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> Too many software engineers get into a mindset of “just make it work.” For me, making it work is only half the battle.

I had a conversation with a mentor talking about hiring. He said that he typically saw two types of engineers:

Those who can start something.


Those who can finish something.

The former can tackle problems that seem to have no solution, start from scratch and build something that just works. They are energized by greenfield development and close consultation with customers/users.

The latter can work within larger organizations, know about idiom for the technologies used, think about the right level of abstraction, and provide polish for the codebase.

Teams typically need both kinds of engineers.

I found out what kind of engineer I am years ago. That's led to roles that make me happy.

Agree that fp and oop are good investments.

I like doing both, but I especially like really understanding and improving an existing code base, finding/following/encouraging best practices, contributing back to the engine, etc. Writing something from scratch can be fun too though if I am given the time to do it in a way that I think is "right" vs just banging out a prototype with corners cut as quickly as possible and leaving it as is.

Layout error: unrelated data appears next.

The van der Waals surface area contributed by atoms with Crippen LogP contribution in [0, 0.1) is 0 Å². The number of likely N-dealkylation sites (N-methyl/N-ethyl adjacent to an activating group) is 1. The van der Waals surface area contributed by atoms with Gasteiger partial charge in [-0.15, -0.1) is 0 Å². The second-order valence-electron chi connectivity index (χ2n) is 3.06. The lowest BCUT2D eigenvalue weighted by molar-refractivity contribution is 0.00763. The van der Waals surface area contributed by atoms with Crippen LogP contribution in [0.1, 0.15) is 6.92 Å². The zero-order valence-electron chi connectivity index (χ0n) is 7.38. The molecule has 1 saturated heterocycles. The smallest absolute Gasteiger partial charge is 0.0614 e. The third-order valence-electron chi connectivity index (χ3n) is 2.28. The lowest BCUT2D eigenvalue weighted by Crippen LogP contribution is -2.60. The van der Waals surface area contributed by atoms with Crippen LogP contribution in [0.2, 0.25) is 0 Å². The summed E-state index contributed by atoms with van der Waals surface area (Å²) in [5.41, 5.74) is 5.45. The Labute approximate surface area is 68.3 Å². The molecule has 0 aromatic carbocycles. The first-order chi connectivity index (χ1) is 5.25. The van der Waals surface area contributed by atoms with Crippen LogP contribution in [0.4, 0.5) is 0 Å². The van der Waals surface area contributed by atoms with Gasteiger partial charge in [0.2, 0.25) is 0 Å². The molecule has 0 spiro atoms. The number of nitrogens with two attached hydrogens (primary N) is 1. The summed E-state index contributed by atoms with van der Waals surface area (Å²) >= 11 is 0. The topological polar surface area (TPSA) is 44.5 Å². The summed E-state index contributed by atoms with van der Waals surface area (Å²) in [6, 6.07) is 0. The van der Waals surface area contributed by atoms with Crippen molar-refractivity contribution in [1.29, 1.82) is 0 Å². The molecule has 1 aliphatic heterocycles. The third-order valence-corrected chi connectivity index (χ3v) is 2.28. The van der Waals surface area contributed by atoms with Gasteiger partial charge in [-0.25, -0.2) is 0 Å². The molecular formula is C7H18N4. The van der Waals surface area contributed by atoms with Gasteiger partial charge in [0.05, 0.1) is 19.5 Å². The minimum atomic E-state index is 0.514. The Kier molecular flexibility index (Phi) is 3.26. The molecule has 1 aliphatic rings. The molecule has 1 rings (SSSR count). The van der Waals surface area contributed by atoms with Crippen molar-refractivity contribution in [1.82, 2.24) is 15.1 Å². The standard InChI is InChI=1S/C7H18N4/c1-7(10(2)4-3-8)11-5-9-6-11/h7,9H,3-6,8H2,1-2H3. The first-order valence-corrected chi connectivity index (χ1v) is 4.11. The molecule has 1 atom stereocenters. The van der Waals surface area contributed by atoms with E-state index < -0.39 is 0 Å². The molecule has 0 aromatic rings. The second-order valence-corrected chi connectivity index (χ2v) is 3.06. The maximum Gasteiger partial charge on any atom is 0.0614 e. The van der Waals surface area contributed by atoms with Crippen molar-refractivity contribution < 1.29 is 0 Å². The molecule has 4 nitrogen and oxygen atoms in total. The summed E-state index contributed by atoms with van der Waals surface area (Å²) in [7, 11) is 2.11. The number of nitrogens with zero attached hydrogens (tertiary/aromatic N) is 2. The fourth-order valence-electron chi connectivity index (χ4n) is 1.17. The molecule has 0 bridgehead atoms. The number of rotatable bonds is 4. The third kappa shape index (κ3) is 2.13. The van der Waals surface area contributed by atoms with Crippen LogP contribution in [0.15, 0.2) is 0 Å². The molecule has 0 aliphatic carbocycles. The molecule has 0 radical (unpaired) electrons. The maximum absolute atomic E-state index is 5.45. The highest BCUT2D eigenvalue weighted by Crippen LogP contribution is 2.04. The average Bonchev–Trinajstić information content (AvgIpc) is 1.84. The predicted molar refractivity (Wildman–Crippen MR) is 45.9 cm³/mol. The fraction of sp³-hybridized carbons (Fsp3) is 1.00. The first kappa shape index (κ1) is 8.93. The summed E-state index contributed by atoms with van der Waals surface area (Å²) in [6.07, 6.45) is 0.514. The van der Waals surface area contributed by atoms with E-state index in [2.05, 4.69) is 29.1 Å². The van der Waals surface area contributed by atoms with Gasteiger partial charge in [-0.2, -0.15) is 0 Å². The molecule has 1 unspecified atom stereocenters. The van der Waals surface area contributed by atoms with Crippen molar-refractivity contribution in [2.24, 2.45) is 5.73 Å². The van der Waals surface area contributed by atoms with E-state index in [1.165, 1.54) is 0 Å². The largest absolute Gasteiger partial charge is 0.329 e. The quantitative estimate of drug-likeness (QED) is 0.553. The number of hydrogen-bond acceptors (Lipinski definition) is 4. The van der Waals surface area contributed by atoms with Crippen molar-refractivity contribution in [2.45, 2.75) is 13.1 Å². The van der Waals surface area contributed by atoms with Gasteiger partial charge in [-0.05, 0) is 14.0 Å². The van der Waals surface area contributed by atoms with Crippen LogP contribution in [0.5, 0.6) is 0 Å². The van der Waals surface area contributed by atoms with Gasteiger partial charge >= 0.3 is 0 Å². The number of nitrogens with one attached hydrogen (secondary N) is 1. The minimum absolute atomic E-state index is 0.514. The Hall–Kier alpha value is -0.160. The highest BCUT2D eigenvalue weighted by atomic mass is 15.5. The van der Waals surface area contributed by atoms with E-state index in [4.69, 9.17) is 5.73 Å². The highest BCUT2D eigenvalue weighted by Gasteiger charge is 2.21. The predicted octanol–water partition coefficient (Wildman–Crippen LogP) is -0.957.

I like doing what you describe as well, improving an existing codebase, but its not something most businesses see as valuable. Instead you end up adding more hacks on top of the existing crappy codebase to get features out on time, making it even worse.

I cannot stress enough how true this is when talking about types of engineers.

However, both types are not mutually exclusive. There may exist some overlap between them, but of course, an engineer may feel more comfortable being one type more than the other.

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